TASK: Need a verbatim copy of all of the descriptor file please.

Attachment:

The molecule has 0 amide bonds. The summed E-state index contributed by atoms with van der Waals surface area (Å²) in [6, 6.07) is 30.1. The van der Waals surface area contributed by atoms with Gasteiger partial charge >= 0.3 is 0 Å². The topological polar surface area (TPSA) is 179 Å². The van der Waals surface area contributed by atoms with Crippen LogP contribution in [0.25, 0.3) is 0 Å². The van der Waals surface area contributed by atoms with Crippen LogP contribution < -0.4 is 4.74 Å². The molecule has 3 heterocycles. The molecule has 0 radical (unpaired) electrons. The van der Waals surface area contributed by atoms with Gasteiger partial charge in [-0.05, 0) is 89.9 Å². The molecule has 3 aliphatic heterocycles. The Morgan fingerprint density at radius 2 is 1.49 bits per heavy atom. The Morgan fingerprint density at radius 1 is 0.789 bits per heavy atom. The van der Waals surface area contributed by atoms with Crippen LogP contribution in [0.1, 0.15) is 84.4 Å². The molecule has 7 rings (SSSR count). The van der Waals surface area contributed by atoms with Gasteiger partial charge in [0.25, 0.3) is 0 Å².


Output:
The molecule has 0 amide bonds. The summed E-state index contributed by atoms with van der Waals surface area (Å²) in [6, 6.07) is 30.1. The van der Waals surface area contributed by atoms with Gasteiger partial charge >= 0.3 is 0 Å². The topological polar surface area (TPSA) is 179 Å². The van der Waals surface area contributed by atoms with Crippen LogP contribution in [0.25, 0.3) is 0 Å². The van der Waals surface area contributed by atoms with Crippen LogP contribution < -0.4 is 4.74 Å². The molecule has 3 heterocycles. The molecule has 0 radical (unpaired) electrons. The van der Waals surface area contributed by atoms with Gasteiger partial charge in [-0.05, 0) is 89.9 Å². The molecule has 3 aliphatic heterocycles. The Morgan fingerprint density at radius 2 is 1.49 bits per heavy atom. The Morgan fingerprint density at radius 1 is 0.789 bits per heavy atom. The van der Waals surface area contributed by atoms with Crippen LogP contribution in [0.1, 0.15) is 84.4 Å². The molecule has 7 rings (SSSR count). The van der Waals surface area contributed by atoms with Gasteiger partial charge in [0.25, 0.3) is 0 Å².